"The conversation started with that he was sorry how everything went down and that they needed me back," Burns said. "He didn't need to apologize. I just said, 'Let's get back to work.' We were excited. I guess things have changed. He spoke with Ozell and I guess they changed their mind."
Said Nelson, "I don't know anything about that [phone conversation between Taylor and Burns]. I have no knowledge that him and Jermain had made an agreement. Right now, Pat won't be working with us. Maybe if things was different, maybe Pat could come in. For now, it's going to be me and Jermain. But I am looking to bring in a second, which I am still working on."
Burns said he and Taylor had discussed a 10-day mini-camp beginning around Dec. 2 to work on conditioning. Burns said he probably would have gone to Little Rock because Taylor's wife, Erica, is due with their third child any day.
"I would have loved to train Jermain," Burns said. "I believe had I continued to train Jermain after the [second] Hopkins fight, he would have been better off. He chose to go elsewhere and it was a quick deterioration. It was obvious. It was very disappointing because it hurt me to see him go from a premier fighter and then all of a sudden, because of a poor decision to go with Emanuel, go downhill."
After Steward was let go, the Taylor camp reached out to Burns to gauge his interest in returning to the corner through Mark Vaz.
Vaz, one of Taylor's original managers, is still involved with Taylor, helping set up sparring and putting together his nutrition program. Vaz has also remained friendly with Burns through boxing as well as other business interests.
When Burns told Vaz he was interested in returning, that's when Taylor made the call, a move supported by others in Taylor's inner circle but not Nelson.
Burns blames Nelson for his firing as well as for torpedoing the reunion.
"I took Jermain from zero fights, won two title fights and beat Hopkins twice and we were preparing for Winky Wright, but Ozell wanted to bring in Emanuel Steward," Burns said. "It was Ozell's decision. Jermain went quickly downhill to the point where he got knocked out by Kelly Pavlik. There comes a point in every young man's life, whether it's a boxer or a son, where sooner or later you have to stand on your own two feet and evaluate decisions being made for you. If they've been great decisions, you continue to listen. But ultimately you have to make your own decision. It sounds like Jermain is letting people make decisions for him that he needs to evaluate. Some of the decisions that were made were not so good. In this case, Jermain has decided to listen to Ozell. Whether it was good or bad remains to be seen.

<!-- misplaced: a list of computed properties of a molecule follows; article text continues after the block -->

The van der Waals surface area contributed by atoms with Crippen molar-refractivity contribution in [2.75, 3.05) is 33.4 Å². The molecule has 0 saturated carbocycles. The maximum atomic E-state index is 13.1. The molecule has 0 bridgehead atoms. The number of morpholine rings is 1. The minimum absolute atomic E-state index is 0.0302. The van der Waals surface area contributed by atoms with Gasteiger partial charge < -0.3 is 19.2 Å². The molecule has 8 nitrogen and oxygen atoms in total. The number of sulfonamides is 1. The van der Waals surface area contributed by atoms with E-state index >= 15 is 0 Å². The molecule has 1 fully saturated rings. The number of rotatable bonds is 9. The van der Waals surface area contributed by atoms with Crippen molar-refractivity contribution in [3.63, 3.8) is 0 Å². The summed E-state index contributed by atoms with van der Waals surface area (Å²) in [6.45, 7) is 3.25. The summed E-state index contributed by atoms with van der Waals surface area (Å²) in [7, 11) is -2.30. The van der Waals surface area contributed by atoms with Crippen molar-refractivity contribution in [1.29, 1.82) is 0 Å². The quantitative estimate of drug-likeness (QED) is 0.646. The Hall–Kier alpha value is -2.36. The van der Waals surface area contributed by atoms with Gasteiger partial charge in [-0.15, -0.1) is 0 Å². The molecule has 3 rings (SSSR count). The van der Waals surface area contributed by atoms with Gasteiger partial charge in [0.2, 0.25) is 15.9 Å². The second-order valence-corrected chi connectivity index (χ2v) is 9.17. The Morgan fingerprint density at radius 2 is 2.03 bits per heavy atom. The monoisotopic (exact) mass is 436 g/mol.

"I'm not mad at Jermain. I wish him the best. I think it's a terrible mistake but I wish him luck. I hope Ozell, who has never trained a professional fighter, has learned enough from me and Emanuel."
During his session with the Little Rock media, Taylor did not address the discussion with Burns but said he was confident in Nelson's ability to take on added responsibility.
"I know something about Coach," he said. "When it's time to step up, he steps up. He's always been like that. I know other tournaments I lost, we came back and adjusted, and I went back and beat them down."
Taylor also addressed for the first time the split with Steward, with whom he went 2-1-1, a controversial draw with Wright, lackluster decision wins against junior middleweights Cory Spinks and Kassim Ouma and the loss to Pavlik.
"To be honest with you, this was a big decision. I felt like I wasn't trained hard the last fight," Taylor said. "I felt like it was all about conditioning. I did my part. I did what I was supposed to do. When it came to sparring in that ring, I felt like I needed a lot more sparring, and they didn't give it to me. I always felt like I needed more, more rounds sparring. Sparring is like fighting. If you can't spar 12 rounds, you for damn sure can't go in and fight for 12 rounds."
Dan Rafael is the boxing writer for ESPN.com.